Imatges de pÓgina
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viii PRË F A CE.
“ of bending a stubborn language to sweetness
" and harmony, we think that Pacine joins to fo

many folid talents the charm of the finest “ verses that could possibly be written, we cannot “ sufficiently admire or praise him.”

Hear him speak of Longinus. is This matchless writer at once gives the

precept and example *. He read with enthusiasm, “ he wrote with enthusiasm, and he conveys en66 thusiasm into the soul of his reader. Other cri. " tics will make you see the beauties of a poet : “ he makes you feel them; he does not demon

strate, he does not persuade, he entrances, he “ elevates, and, like the sublime which he paints, " he subdues the foul, and transports it whither " hepleases. Woe to the reader, who, while he reads

Longinus, can stop to judge him! But after- wards, when in cool blood he analyses his “ ideas, he there discovers the refined and exqui“ site touch of Horace, the sure and folid judg“ment of Boileau, the vigour and sensibility of " the citizen of Geneva. Such are his leading “ features. Some one has well entitled his book, " The book of Gold. It is the most valuable of all “ the treatises that are in being. It has only one .“ fault, that of being too short. Learn him there“ fore by heart, all ye Mæcenases and poets.

* His own example strengthens all his laws,

And is himself the great sublime he draws. Pope.


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P R E F A Ć E.

ix ** Hie murus aheneus esto! Learn him also,


who “ endeavour to read with sentiment and feeling, 66 “and, if I may so say, with judgement. Ye ad“ mirers of Dantè and Ariosto, read him not.

Longinus, the Homer of critics, is all good si fense; he will break your idols. A lover of “ truth, and of bold but judicious fallies, he suf« fers not the starts of a disordered imagination. ** But this great man, who would have condemn"ed to the flames that

Monstrum horrèndum, informe, ingens, “ the Divina Comedia, would have read some of “ its verses with transport. On perusing the

, “ canto of Count Ugolino *, the sentimental soul “ of Longinus would have exclaimed, Homer

• “ has 'nothing so fublime;' and his infallible “ judgement would afterwards have confirmed the o decree. When I styled Longinus a great man, " it was with reason. To superior talents he ad« ded an elevated heart. He was a man of learn

ing, and at once poffeffed (what are very sel“ dom united) genius and taste. As a statesinan, “ he maintained with a noble spirit the glory of “ his queen. To the enlightened understanding of a philosopher' he added the constancy of a “ hero; and, if he had not composed his divine " treatise, his death alone would have immorta.


* Thig flocking but picturesque fubject now speaks to all nationis in the universal language of Sir Joshua Reynolds, English Translatur.

“ lized



E FACE. “ lized him ; a death as glorious to him as " it was infamous to Zenobia and Aurelian.'

The following passage is a farther striking proof of the taste and impartiality of Mr. Sher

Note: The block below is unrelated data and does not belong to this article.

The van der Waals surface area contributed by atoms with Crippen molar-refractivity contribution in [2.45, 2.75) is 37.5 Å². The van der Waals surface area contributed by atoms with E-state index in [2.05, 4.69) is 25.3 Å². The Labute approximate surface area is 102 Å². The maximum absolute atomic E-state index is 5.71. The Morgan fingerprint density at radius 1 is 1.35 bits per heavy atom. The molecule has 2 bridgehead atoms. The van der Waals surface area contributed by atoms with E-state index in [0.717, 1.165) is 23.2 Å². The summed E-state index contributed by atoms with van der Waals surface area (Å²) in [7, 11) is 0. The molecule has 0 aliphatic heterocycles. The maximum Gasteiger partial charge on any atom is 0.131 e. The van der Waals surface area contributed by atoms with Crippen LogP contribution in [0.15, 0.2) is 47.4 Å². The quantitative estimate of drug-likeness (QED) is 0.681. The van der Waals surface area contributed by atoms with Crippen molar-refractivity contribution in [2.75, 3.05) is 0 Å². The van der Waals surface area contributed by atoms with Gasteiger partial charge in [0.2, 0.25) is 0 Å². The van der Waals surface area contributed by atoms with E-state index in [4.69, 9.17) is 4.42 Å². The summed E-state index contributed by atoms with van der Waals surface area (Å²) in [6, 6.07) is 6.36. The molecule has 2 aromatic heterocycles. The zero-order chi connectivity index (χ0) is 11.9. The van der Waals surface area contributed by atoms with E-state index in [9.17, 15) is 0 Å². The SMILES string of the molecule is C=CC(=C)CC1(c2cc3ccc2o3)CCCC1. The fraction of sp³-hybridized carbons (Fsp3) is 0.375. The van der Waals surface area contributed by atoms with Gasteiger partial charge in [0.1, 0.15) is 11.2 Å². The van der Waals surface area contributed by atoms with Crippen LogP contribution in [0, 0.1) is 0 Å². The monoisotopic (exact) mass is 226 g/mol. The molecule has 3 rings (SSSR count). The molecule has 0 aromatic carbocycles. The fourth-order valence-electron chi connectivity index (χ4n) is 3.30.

“ If I have not named the great Corneille, it is “ not that I by any means deny his claim to that “ title. I did not propose to discuss the French

literature, but only to point out the models of “ good taste; and Corneille does not belong to “ this class. The taste must be formed before he " is read: but here you ask me, must Shak

o speare therefore be studied as a model of good “ taste?' The question is severe, and I will not “ answer it-But, o Truth, thou art my only “ idol. I sacrifice on thy altar my darling poet, " and I answer, No."

The style of this little work will please fome, and will displease others. Such as it is, it is the author's, and not mine. I have not only considered it as my duty to translate his thoughts with the utmost exactness; but I have carried


scruples so far as to preserve, as far as the difference of languages would allow it, the arrangement of his words, the turn of his phrase, and, if I may so express it, the physiognomy of his style *. Thus, whatever opinion may be formed of it, I ought to have no share either in the praises or in the censures. If the object reflected by a faith* The English translator may strictly say the same.


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P R E F A C E.
ful mirrour appear beautiful, or if it appear de-
formed, the mirrour ought neither to be praised
nor blamed. It does not make the object ; it
only shews it.

It was my first intention to have given a com-
plete translation of Advice to a young poet. I
have since found, that the author has forestalled
me by inserting in his Letters * several extracts
from his Italian book. It would be an impofition
on the public to offer them as new what they al-
ready know. The digression on Shakfpeare and
the passages which I have just quoted are the only
interesting parts of this little work, which Mr.
Sherlock has not introduced in his Letters.


* Volume II ; of which an English translation was printed, for the author, by Mr. Nichols.




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